That’s the last time I saw that hog alive…

An excerpt from E.A. McIlhenny’s 1935 book, ​The Alligator’s Life History:  “On one occasion I saw a Duroc boar hog that weighed not less than five hundred pounds caught by a large alligator while the hog was swimming across a stream about eighty feet wide. The hog had a regular crossing place at this point, andContinue reading “That’s the last time I saw that hog alive…”

Okefenokee Tiger Moth Caterpillar

The Okefenokee blackwater is decorated in the spring with the golden fingers and bright green plumes of the Golden Club plant (Orontium aquaticum). The waxy leaves are shed water droplets and always seem dry, hence the name “Neverwet.” ​ As I had my canoe anchored on a bed of bonnet lilies to photograph some GoldenContinue reading “Okefenokee Tiger Moth Caterpillar”

Alligator’s Diverse Diet

As an iNaturalist project admin, I completed a review of over 19,000 American Alligator (Alligator mississippiensis) observations uploaded to iNaturalist between 2009 and December 31, 2020. Photographs which depicted an American Alligator eating a prey item were added to the iNat Alligator Appetites Project. The result revealed a gruesome smorgasbord of dainties enjoyed by thisContinue reading “Alligator’s Diverse Diet”

Okefenokee Gold Mine

The Okefenokee continues to make the news as conservationists sound the alarm against a proposal from Twin Pines Minerals to mine thousands of acres alongside the National Wildlife Refuge. This mining operation isn’t a modern day gold rush, but a search for titanium dioxide. Even so, there is Gold in the Okefenokee! A different sortContinue reading “Okefenokee Gold Mine”

Raptor Feast

This feast took place outside of the Okefenokee, but the hawk was so cooperative it just begged to be posted on the Okefenokee blog… Leaving my office in Walton County, Georgia, a Red-tailed Hawk was feasting upon an Eastern Gray Squirrel by the roadside. I pulled my truck closer and watched it tear apart itsContinue reading “Raptor Feast”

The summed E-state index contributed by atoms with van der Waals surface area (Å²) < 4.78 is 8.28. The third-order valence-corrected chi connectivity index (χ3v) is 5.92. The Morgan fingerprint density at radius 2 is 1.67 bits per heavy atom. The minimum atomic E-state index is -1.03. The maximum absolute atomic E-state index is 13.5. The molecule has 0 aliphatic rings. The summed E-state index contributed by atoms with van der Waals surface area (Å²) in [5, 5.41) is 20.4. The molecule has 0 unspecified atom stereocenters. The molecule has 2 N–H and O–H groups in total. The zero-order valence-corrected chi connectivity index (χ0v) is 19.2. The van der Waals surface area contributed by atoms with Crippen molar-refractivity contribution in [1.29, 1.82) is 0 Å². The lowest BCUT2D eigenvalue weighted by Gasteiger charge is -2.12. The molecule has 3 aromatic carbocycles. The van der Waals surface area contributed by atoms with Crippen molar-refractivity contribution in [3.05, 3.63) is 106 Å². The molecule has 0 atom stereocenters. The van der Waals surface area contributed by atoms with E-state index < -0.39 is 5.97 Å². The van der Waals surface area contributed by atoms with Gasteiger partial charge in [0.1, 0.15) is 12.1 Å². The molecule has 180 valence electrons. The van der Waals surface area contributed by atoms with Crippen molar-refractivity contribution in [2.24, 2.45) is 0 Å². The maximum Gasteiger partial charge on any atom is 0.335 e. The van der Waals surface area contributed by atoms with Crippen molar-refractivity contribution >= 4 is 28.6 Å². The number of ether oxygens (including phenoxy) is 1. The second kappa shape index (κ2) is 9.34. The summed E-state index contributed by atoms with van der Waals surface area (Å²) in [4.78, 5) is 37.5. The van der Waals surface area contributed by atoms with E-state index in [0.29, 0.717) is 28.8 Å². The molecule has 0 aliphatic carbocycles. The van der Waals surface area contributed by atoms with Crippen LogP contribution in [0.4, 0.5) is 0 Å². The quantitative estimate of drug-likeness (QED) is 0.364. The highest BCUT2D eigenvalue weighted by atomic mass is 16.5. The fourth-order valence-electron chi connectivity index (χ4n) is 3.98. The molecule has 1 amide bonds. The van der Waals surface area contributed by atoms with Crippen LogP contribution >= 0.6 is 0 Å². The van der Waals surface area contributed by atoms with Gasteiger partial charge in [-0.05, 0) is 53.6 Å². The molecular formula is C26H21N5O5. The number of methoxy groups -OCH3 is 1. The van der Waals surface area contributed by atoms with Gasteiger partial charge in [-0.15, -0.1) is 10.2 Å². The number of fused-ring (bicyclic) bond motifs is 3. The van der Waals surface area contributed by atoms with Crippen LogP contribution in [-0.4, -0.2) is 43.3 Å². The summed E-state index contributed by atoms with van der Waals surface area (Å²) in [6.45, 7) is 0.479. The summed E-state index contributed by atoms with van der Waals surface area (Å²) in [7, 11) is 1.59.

Okefenokee Zale Moth Caterpillar

How cool. I had no idea that the Okefenokee had its own moth! And I wasn’t even on the lookout for this little critter when I found it. My daughter and I were paddling north up the Suwannee Middle Fork (red trail) from Billy’s Lake. The run is usually quite wide, but at some pointsContinue reading “Okefenokee Zale Moth Caterpillar”

Outside the Okefenokee: Jorō Spider Invasion

Today’s post takes us outside the Okefenokee. But who knows if this foreign invader will eventually spread through Georgia and into the swamp??? Although it didn’t cause national hysteria like the beetle invasion of 1964 (or was it Beatles in the British Invasion???), I did happen to hear about the Jorō Spider invasion of 2014.Continue reading “Outside the Okefenokee: Jorō Spider Invasion”

Virtual Okefenokee Exploration through iNaturalist

The Okefenokee has grown into an obsession! Even though I have opportunity for only a few “boots-on-the-ground” days in the Swamp each year, I love exploring it year-round through online and print publications. I just can’t get enough! My favorite way to get into the swamp (virtually) is through iNaturalist. Just like paddling down an OkefenokeeContinue reading “Virtual Okefenokee Exploration through iNaturalist”

Okefenokee Swamp Melanistic Pileated Woodpecker

Going through some older Okefenokee National Wildlife Refuge posts, I found this unique observation from April 12, 2010 by iNaturalist member Marv Elliott: a melanistic Pileated Woodpecker (https://www.inaturalist.org/observations/538467). Contacting Marv about his observation, he replied: “My wife (Susan) and I are birders and Naturalists. We were driving the main road, saw the pileated and knew itContinue reading “Okefenokee Swamp Melanistic Pileated Woodpecker”

Okefenokee on iNaturalist

Another great way to explore the majestic Okefenokee Swamp National Wildlife Refuge in Georgia is through the app iNaturalist. The Okefenokee has its own project page where you can see all the “citizen scientist” and naturalists posts in one place. Sign up for Okefenokee NWR on the subscriptions and help fellow Okefenokee Adventurers ID theirContinue reading “Okefenokee on iNaturalist”